What do Swedish campgrounds and overuse of the Apple logo have in common? A lot, according to Andy Hertzfeld of the original Mac development team. While working with other team members to translate menu commands directly to the keyboard, Hertzfeld and his team decided to add a special function key. The idea was simple: When pressed in combination with other keys, this “Apple key” would select the corresponding menu command. 

瑞典的露營營地標誌與過度使用的Apple標誌有什麼共同之處?很多。根據初代Mac開發團隊的Andy Hertfeld,當他與其他成員在將選單命令轉化成鍵盤時,Hertfeld與他的團隊成員們決定增加一個特殊功能鍵。這個想法很簡單,當與其他按鍵一起按的時候,這個「蘋果鍵」會選擇對應的選單命令。  

Jobs hated it-or more precisely the symbol used to represent the button-which was yet another picture of the Apple logo.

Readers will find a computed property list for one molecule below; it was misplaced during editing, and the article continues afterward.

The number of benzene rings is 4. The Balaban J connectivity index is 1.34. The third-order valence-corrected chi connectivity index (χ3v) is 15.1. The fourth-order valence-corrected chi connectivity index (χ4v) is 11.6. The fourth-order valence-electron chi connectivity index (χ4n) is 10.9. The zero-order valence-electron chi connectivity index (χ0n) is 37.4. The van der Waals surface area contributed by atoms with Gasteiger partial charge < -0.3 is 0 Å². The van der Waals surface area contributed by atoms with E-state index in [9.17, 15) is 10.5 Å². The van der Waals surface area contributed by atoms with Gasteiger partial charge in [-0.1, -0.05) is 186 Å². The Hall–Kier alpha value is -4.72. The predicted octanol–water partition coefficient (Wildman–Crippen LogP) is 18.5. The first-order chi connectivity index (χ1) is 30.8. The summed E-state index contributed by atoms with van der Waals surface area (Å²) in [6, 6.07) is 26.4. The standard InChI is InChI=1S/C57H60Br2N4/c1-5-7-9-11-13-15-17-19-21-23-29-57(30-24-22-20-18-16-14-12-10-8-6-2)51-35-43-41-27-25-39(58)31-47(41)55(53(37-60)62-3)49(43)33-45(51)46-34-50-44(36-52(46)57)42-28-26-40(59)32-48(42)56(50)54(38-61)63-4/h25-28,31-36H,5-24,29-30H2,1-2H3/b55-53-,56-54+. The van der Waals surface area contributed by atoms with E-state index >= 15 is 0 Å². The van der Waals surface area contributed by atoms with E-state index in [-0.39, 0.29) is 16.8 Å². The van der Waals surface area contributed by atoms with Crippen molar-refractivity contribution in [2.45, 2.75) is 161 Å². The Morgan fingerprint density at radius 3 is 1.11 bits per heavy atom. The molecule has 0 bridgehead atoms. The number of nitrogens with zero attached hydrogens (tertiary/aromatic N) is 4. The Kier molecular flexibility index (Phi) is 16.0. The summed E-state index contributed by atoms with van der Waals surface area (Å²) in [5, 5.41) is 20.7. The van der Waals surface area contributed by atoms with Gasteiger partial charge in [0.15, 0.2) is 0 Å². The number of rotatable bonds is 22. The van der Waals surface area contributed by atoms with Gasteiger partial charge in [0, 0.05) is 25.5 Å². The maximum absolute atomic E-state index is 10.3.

Hertzfeld recalls his reaction: “There are too many Apples on the screen! It’s ridiculous! We’re taking the Apple logo in vain!”


A hasty redesign followed, in which bitmap artist Susan Kare poured through in international symbol dictionary and settled on one floral symbol that in Sweden, indicated a noteworthy attraction in a campground. 

在倉促的重新設計中,圖像藝術家Susan Kare在國際符號字典中決定了一個瑞花型標誌,在瑞典它代表露營地的著名地點。 Alternately known as the Gorgon loop, the splat, the infinite loop, and, in the Unicode standard, a “place of interest sign,” the command symbol has remained a mainstay on Apple keyboards to this day. 

被稱為「Gorgon loop」「splat」「infinite loop」,而在Unicode標準中,被稱為「place of interest sign」,command符號到今天仍然是Apple鍵盤的主要象徵。 

via The Secret Histories of Those @#$%ing Computer Symbols